They say that there are only two certainties in life: death and taxes. While you can't cheat death and better not cheat on your taxes, you can at least avoid paying Uncle Sam taxes on any gains earned from investments held in a Roth IRA. That's why we think that the best stocks to own in a Roth are ones that will likely have generated substantial gains by the time you retire.
Reducing HR headaches and generating profits
Daniel Miller (Paycom Solutions): Roth IRAs have become wildly popular in recent years, and it's pretty easy to understand why. The big selling point for a Roth IRA is that money contributed can grow completely tax-free for life. That means investors should focus on companies that can grow and compound over decades; when you withdraw the money in retirement, you won't pay a dime on those earnings.
For that reason, if you have decades as your investing horizon, you should lean toward slightly more risky investments that could end up being big winners by retirement -- think small- and mid-cap stocks. One that's high on my list is Paycom Solutions.
Paycom Solutions is a leading provider of innovative, cloud-based, human capital management software that helps companies lower labor costs and drive employee engagement. The stock's been on fire, driven by both its top- and bottom-line gains:
Here's why you should like the stock long-term for a Roth IRA. First, the company has a strong competitive advantage since once HR departments use Paycom, it becomes time-consuming, difficult, and expensive to switch away from using its software products. That's driven its retention rate to a staggering 91%.
Another reason to buy into the stock is that CEO Chad Richison owns roughly 13% of shares outstanding, aligning his interests directly with individual investors. Paycom also boasts a strong balance sheet due to the software-as-a-service (SaaS) business model being cloud-based and thus capital-light. These factors make Paycom look intriguing to hold in a Roth IRA over the coming decades.
Sit back and collect a healthy income stream
Matt DiLallo (Medical Properties Trust): One of the many benefits of a Roth IRA is that investors never pay taxes on the gains, which include both capital gains and dividend income. The tax savings on dividend income can be substantial, especially for high-yield investments like real estate investment trusts. It's why REITs make great investments for a Roth IRA.
One of my favorite REITs is Medical Properties Trust. The company currently owns 247 hospitals across the U.S. and Europe that it leases to hospital operators. These companies run the hospitals and pay Medical Properties rent each month, which it returns to investors in the form of a very healthy 7.2% dividend yield.
While a yield that high is sometimes an ominous sign, that is not the case at Medical Properties Trust. The company spent much of the past year strengthening its balance sheet, and as a result, it has one of the lowest leverage ratios among healthcare REITs. It also pays out less than 80% of its cash flow via dividends, which provides a little extra cushion as well as some seed money to fund additional acquisitions.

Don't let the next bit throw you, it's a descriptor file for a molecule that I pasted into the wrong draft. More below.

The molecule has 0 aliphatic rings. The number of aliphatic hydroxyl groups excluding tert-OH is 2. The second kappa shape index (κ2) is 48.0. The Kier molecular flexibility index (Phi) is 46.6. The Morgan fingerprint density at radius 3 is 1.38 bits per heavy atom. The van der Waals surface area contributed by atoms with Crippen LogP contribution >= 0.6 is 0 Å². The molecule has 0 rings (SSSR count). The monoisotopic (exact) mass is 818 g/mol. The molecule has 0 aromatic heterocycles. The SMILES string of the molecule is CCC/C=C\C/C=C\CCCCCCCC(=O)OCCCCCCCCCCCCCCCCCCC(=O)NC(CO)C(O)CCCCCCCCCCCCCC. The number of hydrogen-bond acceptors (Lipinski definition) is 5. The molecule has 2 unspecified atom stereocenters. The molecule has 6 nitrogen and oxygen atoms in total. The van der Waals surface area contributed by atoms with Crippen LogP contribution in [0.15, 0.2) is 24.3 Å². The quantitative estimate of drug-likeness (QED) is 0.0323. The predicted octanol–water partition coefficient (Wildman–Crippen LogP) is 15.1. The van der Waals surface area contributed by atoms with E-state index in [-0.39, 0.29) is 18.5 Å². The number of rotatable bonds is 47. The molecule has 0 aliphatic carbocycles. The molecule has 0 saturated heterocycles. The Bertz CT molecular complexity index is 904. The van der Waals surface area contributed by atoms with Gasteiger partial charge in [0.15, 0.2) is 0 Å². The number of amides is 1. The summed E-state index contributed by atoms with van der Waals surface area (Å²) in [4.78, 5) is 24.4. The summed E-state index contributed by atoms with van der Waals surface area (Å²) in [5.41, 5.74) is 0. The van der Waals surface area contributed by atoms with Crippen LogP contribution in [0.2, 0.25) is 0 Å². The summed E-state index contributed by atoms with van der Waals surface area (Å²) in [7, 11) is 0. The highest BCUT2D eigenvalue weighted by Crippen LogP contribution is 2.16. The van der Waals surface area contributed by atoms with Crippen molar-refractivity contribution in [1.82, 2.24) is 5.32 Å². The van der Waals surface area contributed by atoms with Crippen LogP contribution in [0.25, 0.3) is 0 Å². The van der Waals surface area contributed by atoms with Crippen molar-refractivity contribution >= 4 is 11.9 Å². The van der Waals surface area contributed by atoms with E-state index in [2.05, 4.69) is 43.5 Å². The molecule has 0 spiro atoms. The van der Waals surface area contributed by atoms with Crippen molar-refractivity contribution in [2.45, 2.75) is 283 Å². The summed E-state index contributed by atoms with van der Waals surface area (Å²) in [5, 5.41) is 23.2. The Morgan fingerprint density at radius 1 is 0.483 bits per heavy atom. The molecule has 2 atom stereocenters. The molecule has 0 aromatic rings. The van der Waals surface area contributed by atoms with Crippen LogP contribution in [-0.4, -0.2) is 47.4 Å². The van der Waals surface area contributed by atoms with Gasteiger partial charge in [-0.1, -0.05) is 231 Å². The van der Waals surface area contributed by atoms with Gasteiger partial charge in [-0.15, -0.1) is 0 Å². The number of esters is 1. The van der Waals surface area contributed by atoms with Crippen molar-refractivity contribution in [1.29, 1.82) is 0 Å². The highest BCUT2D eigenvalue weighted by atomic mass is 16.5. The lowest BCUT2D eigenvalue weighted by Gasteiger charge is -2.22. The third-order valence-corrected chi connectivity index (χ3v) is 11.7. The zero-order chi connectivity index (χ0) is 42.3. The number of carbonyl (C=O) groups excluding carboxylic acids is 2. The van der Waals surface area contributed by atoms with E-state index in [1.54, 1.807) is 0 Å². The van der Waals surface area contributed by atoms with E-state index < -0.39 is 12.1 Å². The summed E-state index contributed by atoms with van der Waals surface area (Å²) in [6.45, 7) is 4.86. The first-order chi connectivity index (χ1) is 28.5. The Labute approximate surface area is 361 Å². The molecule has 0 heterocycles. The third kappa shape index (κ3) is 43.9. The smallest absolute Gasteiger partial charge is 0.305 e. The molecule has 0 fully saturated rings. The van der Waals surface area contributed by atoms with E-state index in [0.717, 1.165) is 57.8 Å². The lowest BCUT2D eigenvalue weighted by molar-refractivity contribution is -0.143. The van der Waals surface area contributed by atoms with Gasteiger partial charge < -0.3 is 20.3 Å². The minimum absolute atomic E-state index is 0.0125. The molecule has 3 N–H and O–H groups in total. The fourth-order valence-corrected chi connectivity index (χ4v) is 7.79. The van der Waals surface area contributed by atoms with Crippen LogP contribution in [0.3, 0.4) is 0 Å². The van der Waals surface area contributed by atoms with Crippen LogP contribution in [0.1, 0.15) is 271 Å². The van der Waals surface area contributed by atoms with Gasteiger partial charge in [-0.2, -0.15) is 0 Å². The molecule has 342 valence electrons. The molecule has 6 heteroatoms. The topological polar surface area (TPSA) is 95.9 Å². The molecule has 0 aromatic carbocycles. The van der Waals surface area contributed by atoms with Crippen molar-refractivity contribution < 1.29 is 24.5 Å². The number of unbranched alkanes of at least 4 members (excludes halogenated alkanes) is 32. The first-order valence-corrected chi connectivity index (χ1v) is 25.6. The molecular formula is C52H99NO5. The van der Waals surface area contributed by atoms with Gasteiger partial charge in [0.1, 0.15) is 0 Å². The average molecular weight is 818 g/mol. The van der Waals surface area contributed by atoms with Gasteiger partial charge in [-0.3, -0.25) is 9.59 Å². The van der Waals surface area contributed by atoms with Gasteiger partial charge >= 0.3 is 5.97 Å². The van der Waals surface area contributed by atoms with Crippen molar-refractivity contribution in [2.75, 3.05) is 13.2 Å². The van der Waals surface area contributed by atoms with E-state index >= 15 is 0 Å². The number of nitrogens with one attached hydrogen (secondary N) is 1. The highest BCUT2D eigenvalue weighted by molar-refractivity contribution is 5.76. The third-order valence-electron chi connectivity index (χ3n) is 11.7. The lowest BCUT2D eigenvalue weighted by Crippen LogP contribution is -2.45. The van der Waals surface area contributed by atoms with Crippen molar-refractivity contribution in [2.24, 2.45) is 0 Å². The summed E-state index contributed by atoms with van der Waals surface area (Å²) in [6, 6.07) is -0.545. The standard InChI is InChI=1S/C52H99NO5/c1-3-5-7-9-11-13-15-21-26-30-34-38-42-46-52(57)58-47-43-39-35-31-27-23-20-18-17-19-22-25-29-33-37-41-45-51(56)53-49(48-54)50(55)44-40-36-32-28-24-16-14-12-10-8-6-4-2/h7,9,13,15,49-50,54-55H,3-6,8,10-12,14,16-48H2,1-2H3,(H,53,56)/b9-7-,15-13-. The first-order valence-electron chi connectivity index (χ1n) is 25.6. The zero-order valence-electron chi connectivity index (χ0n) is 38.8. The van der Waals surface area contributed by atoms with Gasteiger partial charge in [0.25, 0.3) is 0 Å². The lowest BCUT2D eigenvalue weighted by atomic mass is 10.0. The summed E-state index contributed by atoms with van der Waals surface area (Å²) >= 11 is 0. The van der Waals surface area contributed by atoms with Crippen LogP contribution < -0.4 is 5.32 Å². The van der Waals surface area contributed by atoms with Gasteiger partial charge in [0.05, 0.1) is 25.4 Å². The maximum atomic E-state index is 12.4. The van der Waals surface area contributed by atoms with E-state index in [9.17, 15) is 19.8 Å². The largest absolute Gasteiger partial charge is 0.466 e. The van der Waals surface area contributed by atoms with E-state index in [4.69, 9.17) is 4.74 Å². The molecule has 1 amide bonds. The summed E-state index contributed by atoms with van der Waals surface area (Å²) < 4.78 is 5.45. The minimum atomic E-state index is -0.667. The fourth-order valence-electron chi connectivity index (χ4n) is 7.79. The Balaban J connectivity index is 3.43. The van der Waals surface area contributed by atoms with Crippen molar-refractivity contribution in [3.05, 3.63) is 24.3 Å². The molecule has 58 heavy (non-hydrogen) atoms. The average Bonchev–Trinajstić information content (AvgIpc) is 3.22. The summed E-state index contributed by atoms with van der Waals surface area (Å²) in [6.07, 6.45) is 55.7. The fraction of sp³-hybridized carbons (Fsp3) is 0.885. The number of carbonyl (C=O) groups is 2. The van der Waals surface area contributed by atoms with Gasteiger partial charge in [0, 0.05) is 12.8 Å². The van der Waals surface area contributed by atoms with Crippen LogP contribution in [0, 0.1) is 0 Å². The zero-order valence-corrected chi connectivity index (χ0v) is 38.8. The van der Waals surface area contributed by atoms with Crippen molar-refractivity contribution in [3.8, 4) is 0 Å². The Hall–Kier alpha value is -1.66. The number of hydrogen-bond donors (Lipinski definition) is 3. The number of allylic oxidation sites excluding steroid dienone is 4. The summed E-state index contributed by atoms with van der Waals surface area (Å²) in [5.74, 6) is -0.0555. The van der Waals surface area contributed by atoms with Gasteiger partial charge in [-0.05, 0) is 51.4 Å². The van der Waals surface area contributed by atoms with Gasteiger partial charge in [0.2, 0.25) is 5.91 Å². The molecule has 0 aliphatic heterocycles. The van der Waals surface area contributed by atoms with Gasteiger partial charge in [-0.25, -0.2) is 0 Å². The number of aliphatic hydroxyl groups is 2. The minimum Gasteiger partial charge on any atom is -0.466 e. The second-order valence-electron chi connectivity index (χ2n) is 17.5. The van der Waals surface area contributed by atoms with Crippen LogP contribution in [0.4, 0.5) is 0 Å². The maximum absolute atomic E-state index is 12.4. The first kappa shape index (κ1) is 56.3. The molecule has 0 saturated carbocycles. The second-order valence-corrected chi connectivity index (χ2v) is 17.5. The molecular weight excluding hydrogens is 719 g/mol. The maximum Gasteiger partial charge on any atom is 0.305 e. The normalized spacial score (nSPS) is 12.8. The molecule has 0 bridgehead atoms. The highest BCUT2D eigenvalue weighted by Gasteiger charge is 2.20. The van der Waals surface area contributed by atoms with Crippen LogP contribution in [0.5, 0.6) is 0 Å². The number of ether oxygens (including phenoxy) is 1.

Speaking of acquisitions, they are Medical Properties' primary growth driver. The company has grown its size at a 30% compound annual rate over the past five years by acquiring additional hospital properties, enabling it to increase the dividend by 15% since the start of 2014. With a largely untapped market in front of it, the company anticipates that it can invest between $500 million to $1 billion per year to acquire new properties, which should provide healthy dividend growth for years to come.
Focusing on this company's solid dividend
Brian Stoffel (Apple): I think putting solid dividend stocks in your Roth IRA makes a lot of sense. That's because price appreciation via quarterly payments is a pretty sure bet. And unlike a traditional IRA, you'll never have to pay taxes on any of that appreciation. I like to save my higher-risk, higher-reward investments for my traditional IRA.
That's why I would suggest investing your Roth money in Apple, which I'm betting will increase its dividend payments over the years.
While I'll admit that the company's moat is constricted by the fact that it needs to continue coming up with the Next Big Thing, this is a dividend stock that shouldn't be ignored. Currently yielding 1.8%, Apple only used 23% of its $54 billion in free cash flow over the past year. Not only that, but the company also has almost a quarter trillion in cash, in long and short-term investments.
While the days of heady growth may have passed, that cash will likely be returned to shareholders. There are lots of different ways this could happen. One could be a simple realization on the part of management that the company has tapped out most of its investable growth avenues. Already, this move is underway under CEO Tim Cook, as it previously didn't offer a dividend. The other is under even more aggressive share repurchases, which the company is already doing -- but could continue indefinitely. Furthermore, under the Trump administration, the company could be allowed to make a one-time transfer of overseas cash without a big tax impact and that would create a rather large one-time boon that could be paid out to shareholders.
Brian Stoffel owns shares of Apple and Paycom Software. Daniel Miller has no position in any stocks mentioned. Matt DiLallo owns shares of Apple, Medical Properties Trust, and Paycom Software and has the following options: long January 2018 $85 calls on Apple and short January 2018 $90 calls on Apple.
The Motley Fool owns shares of and recommends Apple and Paycom Software. The Motley Fool has the following options: long January 2018 $90 calls on Apple and short January 2018 $95 calls on Apple. The Motley Fool has a disclosure policy.